Detroit has always been a design-forward city, a fact made official back in 2015 when they were designated a UNESCO City of Design, the only in the United States. A center of architectural innovation, futuristic automotive design, boulevards meant to rival the Champs-Élysées, and one of the U.S.’s foremost collections of art, the city in recent years has gotten more attention for its bankruptcy, corruption, and mass foreclosures and vacancy.
But, as Olga Stella, executive director of Design Core Detroit, a partner organization which “champions design-driven businesses and their role in strengthening Detroit’s economy,” points out, “Detroit is not and never has been just one thing.” Throughout its expansive 139 square miles, many are working to create neighborhoods and a city that works for them. Design doesn’t just happen at the rarefied scale of a Beaux Arts museum, it happens in and by communities who work to create a city they want to live in. These projects are being celebrated at the second iteration of Detroit Design 139 (DD139), a serial exhibition co-organized by the City of Detroit, Design Core Detroit, and developer Bedrock. Members from each organization, as well as nine others, served on the advisory board. The projects were selected by a jury of design notables, both from Detroit and other cities, including New York City Public Design Commission executive director Justin Garrett Moore and Detroit-based equitable development strategist Lauren Hood.
With the main showcase at street level in downtown Detroit in a Bedrock-owned building, as well as at three partner locations throughout the city, celebrates 70 projects under five thematic headings that, according to the organizers and jurors, embody DD139’s 2019 theme of “Inclusive Futures”.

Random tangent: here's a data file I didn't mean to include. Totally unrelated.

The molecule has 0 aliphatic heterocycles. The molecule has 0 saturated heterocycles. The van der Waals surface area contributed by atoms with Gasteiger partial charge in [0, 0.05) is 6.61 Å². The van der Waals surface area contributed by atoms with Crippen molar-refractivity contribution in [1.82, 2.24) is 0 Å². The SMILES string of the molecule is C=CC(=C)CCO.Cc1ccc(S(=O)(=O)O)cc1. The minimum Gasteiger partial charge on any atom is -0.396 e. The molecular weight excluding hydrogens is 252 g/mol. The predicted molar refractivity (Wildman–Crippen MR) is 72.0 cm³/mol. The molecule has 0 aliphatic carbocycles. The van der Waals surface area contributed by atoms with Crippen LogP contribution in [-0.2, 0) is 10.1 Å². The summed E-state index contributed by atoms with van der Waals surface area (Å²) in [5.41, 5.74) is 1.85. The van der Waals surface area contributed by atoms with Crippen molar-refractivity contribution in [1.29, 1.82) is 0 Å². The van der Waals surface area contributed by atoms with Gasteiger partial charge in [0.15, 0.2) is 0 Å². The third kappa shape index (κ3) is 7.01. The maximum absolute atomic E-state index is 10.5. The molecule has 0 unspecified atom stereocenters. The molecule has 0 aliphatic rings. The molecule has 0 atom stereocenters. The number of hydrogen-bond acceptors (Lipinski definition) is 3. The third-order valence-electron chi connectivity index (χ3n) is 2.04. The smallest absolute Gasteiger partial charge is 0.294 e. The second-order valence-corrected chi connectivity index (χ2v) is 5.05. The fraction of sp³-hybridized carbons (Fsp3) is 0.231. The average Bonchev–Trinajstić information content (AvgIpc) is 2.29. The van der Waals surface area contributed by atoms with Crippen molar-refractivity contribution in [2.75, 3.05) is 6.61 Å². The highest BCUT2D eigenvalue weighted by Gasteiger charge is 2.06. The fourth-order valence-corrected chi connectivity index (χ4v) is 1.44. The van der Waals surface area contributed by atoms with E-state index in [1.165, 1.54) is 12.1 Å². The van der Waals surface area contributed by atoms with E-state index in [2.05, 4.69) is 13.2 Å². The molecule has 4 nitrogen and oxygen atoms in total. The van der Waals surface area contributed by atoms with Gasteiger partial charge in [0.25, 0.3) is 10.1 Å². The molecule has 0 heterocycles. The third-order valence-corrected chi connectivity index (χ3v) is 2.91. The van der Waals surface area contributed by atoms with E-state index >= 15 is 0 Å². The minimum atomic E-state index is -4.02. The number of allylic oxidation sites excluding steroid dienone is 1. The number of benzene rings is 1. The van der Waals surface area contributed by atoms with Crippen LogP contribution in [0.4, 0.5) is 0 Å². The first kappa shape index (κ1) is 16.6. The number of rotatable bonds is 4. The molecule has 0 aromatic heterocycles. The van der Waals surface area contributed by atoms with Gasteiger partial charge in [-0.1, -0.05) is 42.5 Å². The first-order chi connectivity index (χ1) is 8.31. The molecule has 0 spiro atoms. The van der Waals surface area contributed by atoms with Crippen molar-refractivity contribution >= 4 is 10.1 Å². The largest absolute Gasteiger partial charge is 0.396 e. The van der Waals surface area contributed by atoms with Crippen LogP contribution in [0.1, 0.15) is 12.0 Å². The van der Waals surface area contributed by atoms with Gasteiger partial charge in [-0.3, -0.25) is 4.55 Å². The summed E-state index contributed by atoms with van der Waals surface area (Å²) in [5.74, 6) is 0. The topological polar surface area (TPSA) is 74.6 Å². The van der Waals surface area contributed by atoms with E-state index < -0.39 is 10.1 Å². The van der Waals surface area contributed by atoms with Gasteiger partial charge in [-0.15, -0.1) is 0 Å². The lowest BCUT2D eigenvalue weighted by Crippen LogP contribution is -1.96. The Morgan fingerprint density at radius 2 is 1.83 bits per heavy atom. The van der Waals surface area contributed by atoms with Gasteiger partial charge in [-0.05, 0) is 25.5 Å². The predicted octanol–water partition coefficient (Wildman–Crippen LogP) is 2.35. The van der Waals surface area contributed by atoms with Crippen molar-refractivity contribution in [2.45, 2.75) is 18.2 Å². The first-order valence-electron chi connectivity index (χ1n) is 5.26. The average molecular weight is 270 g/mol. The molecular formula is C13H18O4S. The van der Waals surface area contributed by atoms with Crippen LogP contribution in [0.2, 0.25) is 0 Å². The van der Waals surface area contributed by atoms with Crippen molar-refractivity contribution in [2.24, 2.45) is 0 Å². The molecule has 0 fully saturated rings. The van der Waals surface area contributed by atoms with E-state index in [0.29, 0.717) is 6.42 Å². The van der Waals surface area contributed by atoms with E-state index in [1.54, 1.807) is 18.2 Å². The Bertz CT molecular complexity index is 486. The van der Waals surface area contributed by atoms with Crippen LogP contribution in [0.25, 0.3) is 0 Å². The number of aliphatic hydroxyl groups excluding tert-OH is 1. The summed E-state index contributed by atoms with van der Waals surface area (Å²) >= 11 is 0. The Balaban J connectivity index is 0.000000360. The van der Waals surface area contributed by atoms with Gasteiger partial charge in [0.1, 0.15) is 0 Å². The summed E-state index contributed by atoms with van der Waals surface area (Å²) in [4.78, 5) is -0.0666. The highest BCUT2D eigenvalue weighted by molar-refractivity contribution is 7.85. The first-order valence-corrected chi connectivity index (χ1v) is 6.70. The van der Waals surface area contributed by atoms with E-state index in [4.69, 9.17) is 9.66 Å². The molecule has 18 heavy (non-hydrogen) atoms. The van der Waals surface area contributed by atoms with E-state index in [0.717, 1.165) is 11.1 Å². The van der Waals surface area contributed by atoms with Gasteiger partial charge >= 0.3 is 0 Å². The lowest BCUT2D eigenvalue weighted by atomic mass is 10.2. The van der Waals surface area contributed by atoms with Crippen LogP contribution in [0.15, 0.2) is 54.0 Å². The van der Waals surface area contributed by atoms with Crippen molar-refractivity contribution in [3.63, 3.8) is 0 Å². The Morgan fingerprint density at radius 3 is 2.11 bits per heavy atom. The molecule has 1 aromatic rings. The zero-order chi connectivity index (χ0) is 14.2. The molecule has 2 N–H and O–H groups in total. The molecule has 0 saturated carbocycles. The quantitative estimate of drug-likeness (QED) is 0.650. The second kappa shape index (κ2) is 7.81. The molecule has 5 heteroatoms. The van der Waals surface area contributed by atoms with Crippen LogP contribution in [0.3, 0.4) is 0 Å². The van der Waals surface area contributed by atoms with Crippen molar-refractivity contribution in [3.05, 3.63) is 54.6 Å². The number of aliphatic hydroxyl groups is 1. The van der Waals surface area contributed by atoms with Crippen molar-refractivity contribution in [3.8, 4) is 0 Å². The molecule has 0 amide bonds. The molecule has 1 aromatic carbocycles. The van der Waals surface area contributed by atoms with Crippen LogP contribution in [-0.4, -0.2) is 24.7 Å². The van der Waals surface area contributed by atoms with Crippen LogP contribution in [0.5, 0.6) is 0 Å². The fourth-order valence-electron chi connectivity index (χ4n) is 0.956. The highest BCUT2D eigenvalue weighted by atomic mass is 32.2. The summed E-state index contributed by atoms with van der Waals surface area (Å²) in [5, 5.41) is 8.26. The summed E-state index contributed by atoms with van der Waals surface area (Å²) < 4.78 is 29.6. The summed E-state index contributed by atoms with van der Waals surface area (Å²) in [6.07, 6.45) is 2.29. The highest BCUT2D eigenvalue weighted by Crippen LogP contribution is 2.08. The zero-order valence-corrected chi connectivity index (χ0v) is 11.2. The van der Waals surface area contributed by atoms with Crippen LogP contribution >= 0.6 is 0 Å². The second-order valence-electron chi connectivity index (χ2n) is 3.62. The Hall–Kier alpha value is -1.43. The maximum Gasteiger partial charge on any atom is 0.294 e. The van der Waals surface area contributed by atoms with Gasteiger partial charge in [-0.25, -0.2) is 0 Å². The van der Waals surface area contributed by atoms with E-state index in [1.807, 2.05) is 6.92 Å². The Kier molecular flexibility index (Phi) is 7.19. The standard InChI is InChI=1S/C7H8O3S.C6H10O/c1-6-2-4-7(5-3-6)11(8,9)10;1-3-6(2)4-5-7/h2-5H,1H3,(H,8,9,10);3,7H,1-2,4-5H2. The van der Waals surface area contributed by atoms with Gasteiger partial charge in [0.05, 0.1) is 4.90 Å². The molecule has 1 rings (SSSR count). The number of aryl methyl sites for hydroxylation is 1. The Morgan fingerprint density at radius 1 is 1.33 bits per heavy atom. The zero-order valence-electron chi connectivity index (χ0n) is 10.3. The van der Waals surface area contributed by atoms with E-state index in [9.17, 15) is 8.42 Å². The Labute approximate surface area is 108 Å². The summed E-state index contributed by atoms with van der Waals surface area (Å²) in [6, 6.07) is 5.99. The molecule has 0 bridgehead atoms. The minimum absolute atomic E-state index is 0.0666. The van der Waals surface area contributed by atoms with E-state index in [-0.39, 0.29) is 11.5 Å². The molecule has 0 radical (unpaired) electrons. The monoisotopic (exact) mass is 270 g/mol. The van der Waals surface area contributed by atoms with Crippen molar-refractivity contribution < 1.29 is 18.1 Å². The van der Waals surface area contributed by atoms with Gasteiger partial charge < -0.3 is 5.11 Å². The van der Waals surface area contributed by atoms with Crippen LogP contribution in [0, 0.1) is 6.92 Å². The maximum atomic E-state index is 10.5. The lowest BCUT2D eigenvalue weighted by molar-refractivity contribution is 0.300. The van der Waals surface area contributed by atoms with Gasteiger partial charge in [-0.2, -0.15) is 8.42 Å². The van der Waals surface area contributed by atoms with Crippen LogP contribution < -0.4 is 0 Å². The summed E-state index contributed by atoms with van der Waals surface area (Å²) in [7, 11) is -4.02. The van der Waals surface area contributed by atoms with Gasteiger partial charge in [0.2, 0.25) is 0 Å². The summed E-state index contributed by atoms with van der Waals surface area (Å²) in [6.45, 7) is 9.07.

“All of us working on design problems and projects should be holding ourselves to higher standards,” said Melissa Dittmer, Bedrock’s chief design officer, of the ethos of inclusion ostensibly showcased in the exhibition, which features projects built in the last two years or to be built in the next three. The projects were laid out rather blandly like a well-executed science fair or a real-life PDF, with posters along temporary slatted walls and the occasional model or video.
Stella said that, historically, “In a city that doesn’t have a lot of capital [the question of] ‘how are we going to pay for it?’ was guiding decisions, not design solutions,” noting that it was a developer-driven process, with Maurice Cox, Detroit’s outgoing planning and development director. (Cox was also on the advisory committee of DD139.) Dittmer says there was a need for new building to begin “prioritizing the process as much as the outcomes,” something many of the projects exhibited; for example a cafe-laundromat combo, The Commons, designed by the local firm LAAVU in a process which founder and chief design officer Kaija E. Wuollet explains, began by collectively creating a strategic plan to inform the design, building, and operations.